Ruth Cleveland Cause of Death: How the President’s Daughter Died of Diphtheria

Who was Ruth Cleveland?

Ruth Cleveland was the first child and daughter of President Grover Cleveland and First Lady Frances Cleveland. She was born on October 3, 1891, in New York City, and became a national sensation as the first baby born in the White House. She was nicknamed “Baby Ruth” or “Babe Ruth” by the public and the media, and inspired many products and songs named after her. She had two sisters, Esther and Marion, and a brother, Richard. She lived in the White House, Gray Gables (the family’s summer home on Cape Cod), and Westland Mansion (the family’s residence in Princeton, New Jersey).

What is diphtheria?

Diphtheria is a serious bacterial infection that affects the nose and throat. It causes a thick gray membrane to form in the throat, making it hard to breathe and swallow. It can also produce toxins that damage the heart, kidneys, and nervous system. Diphtheria can be prevented by vaccination, but it was a common and deadly disease in the late 19th and early 20th centuries.

How did Ruth Cleveland die?

Ruth Cleveland contracted diphtheria on January 2, 1904, when she was 12 years old. She was staying at Westland Mansion with her mother and siblings, while her father was in New York City. Her case was initially thought to be mild, and she was treated with antitoxin, a serum derived from horses that neutralized the diphtheria toxin. However, her condition worsened rapidly, and she died of heart failure on January 7, 1904. Her father rushed back to Princeton, but he was too late to see her alive.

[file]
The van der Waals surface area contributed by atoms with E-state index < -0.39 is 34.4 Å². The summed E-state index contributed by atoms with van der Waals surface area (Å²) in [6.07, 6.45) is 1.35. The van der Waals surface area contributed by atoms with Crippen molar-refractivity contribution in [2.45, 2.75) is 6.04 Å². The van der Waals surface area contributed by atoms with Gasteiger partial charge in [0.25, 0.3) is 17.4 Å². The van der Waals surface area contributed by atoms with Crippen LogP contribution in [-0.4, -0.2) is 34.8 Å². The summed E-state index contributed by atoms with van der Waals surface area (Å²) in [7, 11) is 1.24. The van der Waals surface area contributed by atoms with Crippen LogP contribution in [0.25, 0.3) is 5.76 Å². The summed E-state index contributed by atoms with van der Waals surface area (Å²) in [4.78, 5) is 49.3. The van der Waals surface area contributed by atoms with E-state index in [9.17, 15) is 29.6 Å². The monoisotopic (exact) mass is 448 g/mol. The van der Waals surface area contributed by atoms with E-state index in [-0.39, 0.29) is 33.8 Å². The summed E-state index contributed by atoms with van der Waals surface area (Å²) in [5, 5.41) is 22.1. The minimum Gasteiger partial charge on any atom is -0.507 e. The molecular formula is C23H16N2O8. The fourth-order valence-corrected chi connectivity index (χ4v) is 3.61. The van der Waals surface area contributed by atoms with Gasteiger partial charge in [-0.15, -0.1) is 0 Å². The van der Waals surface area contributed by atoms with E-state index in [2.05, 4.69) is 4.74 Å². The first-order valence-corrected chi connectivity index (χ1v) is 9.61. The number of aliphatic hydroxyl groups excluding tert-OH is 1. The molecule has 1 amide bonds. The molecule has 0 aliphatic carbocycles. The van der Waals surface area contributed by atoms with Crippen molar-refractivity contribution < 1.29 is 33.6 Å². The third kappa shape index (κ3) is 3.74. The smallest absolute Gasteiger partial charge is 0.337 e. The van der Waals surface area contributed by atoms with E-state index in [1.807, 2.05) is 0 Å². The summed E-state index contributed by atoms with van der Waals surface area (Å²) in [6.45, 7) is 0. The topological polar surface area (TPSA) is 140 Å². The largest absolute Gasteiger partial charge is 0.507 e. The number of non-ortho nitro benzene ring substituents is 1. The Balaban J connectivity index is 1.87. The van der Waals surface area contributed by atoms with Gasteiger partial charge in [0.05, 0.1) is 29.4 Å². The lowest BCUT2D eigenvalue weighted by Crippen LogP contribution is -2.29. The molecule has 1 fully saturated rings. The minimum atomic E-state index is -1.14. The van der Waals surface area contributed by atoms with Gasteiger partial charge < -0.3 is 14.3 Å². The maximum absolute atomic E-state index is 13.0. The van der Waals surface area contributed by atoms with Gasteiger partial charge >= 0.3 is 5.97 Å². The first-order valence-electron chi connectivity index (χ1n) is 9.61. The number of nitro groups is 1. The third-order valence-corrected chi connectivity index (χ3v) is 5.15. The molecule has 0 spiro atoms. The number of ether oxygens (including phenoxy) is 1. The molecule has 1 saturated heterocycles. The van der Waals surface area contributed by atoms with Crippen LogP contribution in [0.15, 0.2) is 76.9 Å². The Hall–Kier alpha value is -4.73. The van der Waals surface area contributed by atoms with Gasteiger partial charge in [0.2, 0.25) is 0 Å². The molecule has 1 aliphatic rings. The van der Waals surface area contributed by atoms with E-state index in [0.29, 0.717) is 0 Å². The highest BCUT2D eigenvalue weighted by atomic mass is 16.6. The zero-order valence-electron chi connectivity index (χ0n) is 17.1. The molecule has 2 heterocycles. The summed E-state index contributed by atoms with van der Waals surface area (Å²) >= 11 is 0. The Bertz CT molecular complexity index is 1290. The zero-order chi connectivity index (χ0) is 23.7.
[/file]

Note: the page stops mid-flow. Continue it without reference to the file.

Ruth Cleveland was buried in Princeton Cemetery, next to her aunt, Rose Cleveland, who had died of influenza a few months earlier. Her mother did not attend the funeral, following the doctor’s advice. Woodrow Wilson, who was then the president of Princeton University, was among the mourners

What is the legacy of Ruth Cleveland?

Ruth Cleveland will be remembered as the first and youngest child of President Grover Cleveland and First Lady Frances Cleveland, who charmed the nation with her innocence and beauty. She will also be remembered as the namesake of the Baby Ruth candy bar, although the Curtiss Candy Company claimed that it was named after Ruth Cleveland, not Babe Ruth, the famous baseball player. The candy bar was introduced in 1921, 17 years after Ruth’s death and the same year that Babe Ruth broke the single-season home run record.

Ruth Cleveland’s death was a tragic loss for her family and the country, and raised awareness of the dangers of diphtheria. Her story also illustrates the advances in medicine and public health that have reduced the mortality and morbidity of infectious diseases.